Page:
When the bristling, steel-rodded works of Lynn Chadwick were first brought before the viewing public at the 1952 Venice Biennale, it was to a reaction of visceral shock. British sculpture was more accustomed to the practice of direct carving, as exemplified by the monumental curved forms of Barbara Hepworth and Henry Moore, who just four years earlier had been celebrated at the very same festival. But Chadwick’s cohort – Reg Butler, Kenneth Armitage, Geoffrey Clarke, and Bernard Meadows – saw themselves not as carvers but as ‘constructors’. They worked and even trained as engineers, welding and grafting, using shorn metal bars and iron sheets to create forms that, beside the glorious heft of Moore and Hepworth, seemed positively anorexic.
So stark was the contrast that, when confronted with their work, the writer Herbert Read was forced to adopt a new critical language: here were ‘New images’, he wrote, belonging ‘to the iconography of despair, or of defiance…of excoriated flesh, frustrated sex, the geometry of fear.’
Though Read’s slogan pithily connected the menacing qualities of this new sculpture with a post-war society coming to terms with the fresh threat of nuclear annihilation, in the case of Chadwick it was an oversimplification. Initially trained as an architectural draughtsman and designer, Chadwick had first begun to experiment with sculpture in the 1940s, producing metal mobiles and ‘stabiles’ independently of, but parallel to the work of Alexander Calder. By the early 1950s he was working exclusively as a sculptor, and over the subsequent four decades would develop a prolific body of angular abstract-figurative work.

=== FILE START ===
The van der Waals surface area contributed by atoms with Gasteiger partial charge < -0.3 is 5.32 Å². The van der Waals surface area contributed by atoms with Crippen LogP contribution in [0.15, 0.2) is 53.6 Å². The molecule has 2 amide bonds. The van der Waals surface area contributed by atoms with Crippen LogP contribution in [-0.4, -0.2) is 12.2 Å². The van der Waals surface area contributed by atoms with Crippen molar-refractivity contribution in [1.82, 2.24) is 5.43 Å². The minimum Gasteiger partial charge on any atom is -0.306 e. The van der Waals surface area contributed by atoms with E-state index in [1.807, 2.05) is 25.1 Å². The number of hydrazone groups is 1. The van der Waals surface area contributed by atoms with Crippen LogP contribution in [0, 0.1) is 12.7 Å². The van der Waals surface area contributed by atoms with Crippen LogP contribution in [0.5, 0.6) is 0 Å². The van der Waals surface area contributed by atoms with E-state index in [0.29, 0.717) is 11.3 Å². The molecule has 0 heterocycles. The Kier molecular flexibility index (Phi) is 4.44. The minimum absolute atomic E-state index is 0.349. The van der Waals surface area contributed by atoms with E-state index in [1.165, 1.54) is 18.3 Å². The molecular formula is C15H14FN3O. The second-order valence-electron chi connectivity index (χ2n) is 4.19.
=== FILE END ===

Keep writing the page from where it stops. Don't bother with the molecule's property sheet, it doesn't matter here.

These two tremendously rare maquettes characterise a major recurring theme in Chadwick’s sculpture of the human figure combining with pure form. From the late ‘60s onwards an observable vocabulary began to emerge of caped male and female figures, the former often rendered with an outsized rectangular head, the latter a slighter triangular counterpart.
Depending on the angle of placement, Chadwick found he could instil these geometric heads with human life: ‘I would call it attitude…the way that you can make something almost talk by the way the neck is bent, or the attitude of the head; you can actually make these sculptures talk, they say something according to the exact balance…’
From the crispness and clarity of their diamond heads to the austere drape of their cloaks, these two figures sit with a strong pyramidal presence. As in the constructions of Calder or the spindly forms of Giacometti, there is a paucity to the work, a desire not for fullness of form but for sharpness and line; sculpture concerned with edge and point as much as plane. Yet, far from the apocalyptic vision ascribed by Read, these later figures balance severity with delicacy, from the melancholic dip of the larger maquette’s head to the affectionately crossed legs of its miniature twin.
Chadwick’s two spheres of influence collide in these sculptures, where the structural tensions of architecture and mechanics combine with an intimate artistic tenderness. Though mere inches in size, like his colossal outdoor versions they command an extraordinary presence, a testament to his ability to fuse these two disparate worlds: to balance the technical with the tactile, the formal with the figurative, the severe with the serene and sublime.